Examples of what we allow for writing data to the EHR would be discrete observations, documents, and notes. Pretty straightforward stuff, but important. In most provider systems, the EHR is the system of record, so it’s important to get key data into the EHR itself. That’s the operating system for a provider.
Our secret sauce is doing the hard work of mapping the data structures of all of the different EHRs that we support into a unified data model. That’s the holy grail. That’s why we can provide a single API in which an engineer can read data from different vendor platforms and write data back to different vendor platforms without having to know the nuances and differences between those vendor platforms.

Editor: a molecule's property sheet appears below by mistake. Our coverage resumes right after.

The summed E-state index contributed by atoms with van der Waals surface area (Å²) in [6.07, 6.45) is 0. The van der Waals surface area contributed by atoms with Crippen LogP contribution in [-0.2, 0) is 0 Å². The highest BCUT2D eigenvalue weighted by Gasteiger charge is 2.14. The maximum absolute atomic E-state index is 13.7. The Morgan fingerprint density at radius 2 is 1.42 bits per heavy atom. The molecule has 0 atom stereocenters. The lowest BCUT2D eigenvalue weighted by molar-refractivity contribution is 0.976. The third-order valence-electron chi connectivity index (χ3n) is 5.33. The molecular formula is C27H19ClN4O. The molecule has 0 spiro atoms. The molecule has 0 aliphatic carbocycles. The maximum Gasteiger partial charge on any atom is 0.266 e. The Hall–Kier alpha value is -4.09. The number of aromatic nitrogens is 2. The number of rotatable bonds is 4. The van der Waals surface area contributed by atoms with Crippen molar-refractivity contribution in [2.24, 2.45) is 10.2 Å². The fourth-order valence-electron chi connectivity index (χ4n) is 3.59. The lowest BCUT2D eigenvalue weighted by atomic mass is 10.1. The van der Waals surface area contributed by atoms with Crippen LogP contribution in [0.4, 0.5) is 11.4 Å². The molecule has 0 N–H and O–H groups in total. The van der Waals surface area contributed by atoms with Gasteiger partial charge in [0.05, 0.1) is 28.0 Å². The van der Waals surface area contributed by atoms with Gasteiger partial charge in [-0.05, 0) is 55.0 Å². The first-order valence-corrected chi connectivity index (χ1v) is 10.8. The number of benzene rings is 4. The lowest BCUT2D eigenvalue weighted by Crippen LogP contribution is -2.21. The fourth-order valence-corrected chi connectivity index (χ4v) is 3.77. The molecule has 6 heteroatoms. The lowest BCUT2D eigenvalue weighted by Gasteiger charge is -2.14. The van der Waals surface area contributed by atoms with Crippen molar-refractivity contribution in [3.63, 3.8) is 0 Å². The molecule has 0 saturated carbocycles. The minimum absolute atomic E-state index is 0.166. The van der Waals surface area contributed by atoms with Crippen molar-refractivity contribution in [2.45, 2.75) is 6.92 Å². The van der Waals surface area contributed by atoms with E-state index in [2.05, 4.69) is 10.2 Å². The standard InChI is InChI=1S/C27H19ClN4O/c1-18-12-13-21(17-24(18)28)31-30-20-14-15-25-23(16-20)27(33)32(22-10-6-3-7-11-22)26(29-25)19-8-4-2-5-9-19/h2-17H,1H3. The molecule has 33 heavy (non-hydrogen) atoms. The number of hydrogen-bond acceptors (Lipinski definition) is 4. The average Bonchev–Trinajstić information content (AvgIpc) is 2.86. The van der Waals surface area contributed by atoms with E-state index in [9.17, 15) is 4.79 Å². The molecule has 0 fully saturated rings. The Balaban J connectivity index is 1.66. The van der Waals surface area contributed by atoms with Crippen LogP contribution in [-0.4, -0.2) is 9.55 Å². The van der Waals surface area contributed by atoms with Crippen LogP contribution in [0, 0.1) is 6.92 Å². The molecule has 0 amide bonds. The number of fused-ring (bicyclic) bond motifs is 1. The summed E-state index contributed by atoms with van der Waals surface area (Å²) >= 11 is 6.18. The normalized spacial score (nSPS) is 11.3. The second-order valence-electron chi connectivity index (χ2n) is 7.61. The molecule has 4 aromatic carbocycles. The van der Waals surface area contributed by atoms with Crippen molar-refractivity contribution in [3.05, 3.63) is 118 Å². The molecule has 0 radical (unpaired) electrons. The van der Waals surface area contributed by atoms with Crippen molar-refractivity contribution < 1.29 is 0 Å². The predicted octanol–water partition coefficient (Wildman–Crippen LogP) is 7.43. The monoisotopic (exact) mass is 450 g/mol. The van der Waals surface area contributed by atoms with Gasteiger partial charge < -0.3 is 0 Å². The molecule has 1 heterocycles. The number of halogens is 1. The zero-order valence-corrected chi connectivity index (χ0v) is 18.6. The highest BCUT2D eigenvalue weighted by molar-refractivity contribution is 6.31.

What are the most-request API integrations and also the most-desired that aren’t yet available?
We see three common use cases across our customers and prospects.
One is pretty simple. We want to pull patient charts. We typically will have to do an extract, run a database report, or send personnel into the clinic or hospital to print out the chart or print it to a PDF. Being able to pull that chart for quality reviews, medical necessity reviews, and release of information — just being able to pull the basic patient chart — is a standard need and use for our APIs.